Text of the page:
Featured Poem: Nights Like This

By Tomas Q. Morin

THE NIGHT IS STILL YOUNG,
but already the neighbors are
playing God knows what
music, and I wonder if the bugs
that sing think the same
thoughts I do about that
driving bass or if it reminds
them of the steady pulse
of blood across their wings,
though maybe not, maybe most
bugs, the singers at least,
are treble fans, and I’d wager
a cicada is fond of a high
note on a synthesizer,

none of which, not bugs
or bad music will help me
fall asleep tonight,
and to be honest, it’s not
their fault because I blame
the sheep, you know the ones:
the jumpers that are supposed
to clear imagined fences
no plump sheep ever could,
the ones that are a cliché
until they don’t show up
for work and then they’re not,
then they become a minor
tragedy or a comedy
of errors depending on the mood
you’re in as you flop in bed
from one side to another,
eyes closed, eyes
open, none of it making
a bit of difference, all the
while that fence we’re meant
to focus on just sits
there, falling apart,
until we walk closer and see
it’s not a fence, but a net
torn in places, sagging,
and the red ground is not
Oklahoma clay, but a tennis
court no one has used
in years, all of which explains
those truant sheep never
punching in, and before Marx
has a chance to enter the scene
with his dream of brotherhood
and that dingy sheep
under his chin, we leave
the court and look through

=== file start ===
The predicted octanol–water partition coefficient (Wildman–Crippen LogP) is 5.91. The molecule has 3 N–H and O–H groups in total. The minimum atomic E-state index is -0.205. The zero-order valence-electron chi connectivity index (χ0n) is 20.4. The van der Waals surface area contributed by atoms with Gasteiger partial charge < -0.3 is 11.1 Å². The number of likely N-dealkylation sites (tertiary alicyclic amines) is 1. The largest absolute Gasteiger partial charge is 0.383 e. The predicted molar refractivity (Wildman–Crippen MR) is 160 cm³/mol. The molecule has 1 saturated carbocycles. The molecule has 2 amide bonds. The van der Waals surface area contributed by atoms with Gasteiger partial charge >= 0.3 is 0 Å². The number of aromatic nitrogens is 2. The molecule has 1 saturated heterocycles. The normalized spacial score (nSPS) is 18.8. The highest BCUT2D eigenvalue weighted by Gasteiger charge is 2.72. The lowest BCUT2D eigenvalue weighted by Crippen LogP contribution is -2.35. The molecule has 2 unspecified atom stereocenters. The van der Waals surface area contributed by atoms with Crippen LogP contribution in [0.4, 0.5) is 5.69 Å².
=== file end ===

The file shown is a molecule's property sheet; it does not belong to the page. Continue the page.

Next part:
the dirty windows of what
we called hobo shacks
at the work of the spiders
that built sticky corrals
from table legs to walls
and back again without ever
having to dig a hole
and drive a single post.
When the leaves shook
like a rattle, what we took
for a cool breeze off the
brook hidden in the woods
was really winter whistling
from behind the mountain. It never
leaves this country, does it?
Waiting, it’s always waiting
to slap a white paw down,
and I’ll bet it loves
to bite these trees, obliterate
the trail leading us down
to the campsite where we’ll find
what we always find
on nights like this: those
we cherish sleeping side
by side next to those
we never wished to see
again, everyone’s stomach
full and distended, their bodies
making a circle around the fire
so that they almost look
like a sunflower ringed by its
plucked petals, its head
hot, brown, and hissing.
Moments like this, I remember
what I hate about sleep,
or the lack of it.
The orange juice is icy
in its jug again and morning
will soon be here. We sit
on the porch and stare into
the dark pasture across the
street where the rams and ewes
have been busy all night,
busy dreaming of a place
where people hunt up
and down a mountain
and through woods so long
in search of what they
can’t really remember
until they give up and go
quiet, like a deadheaded
flower snug in the lips
of any old sheep.
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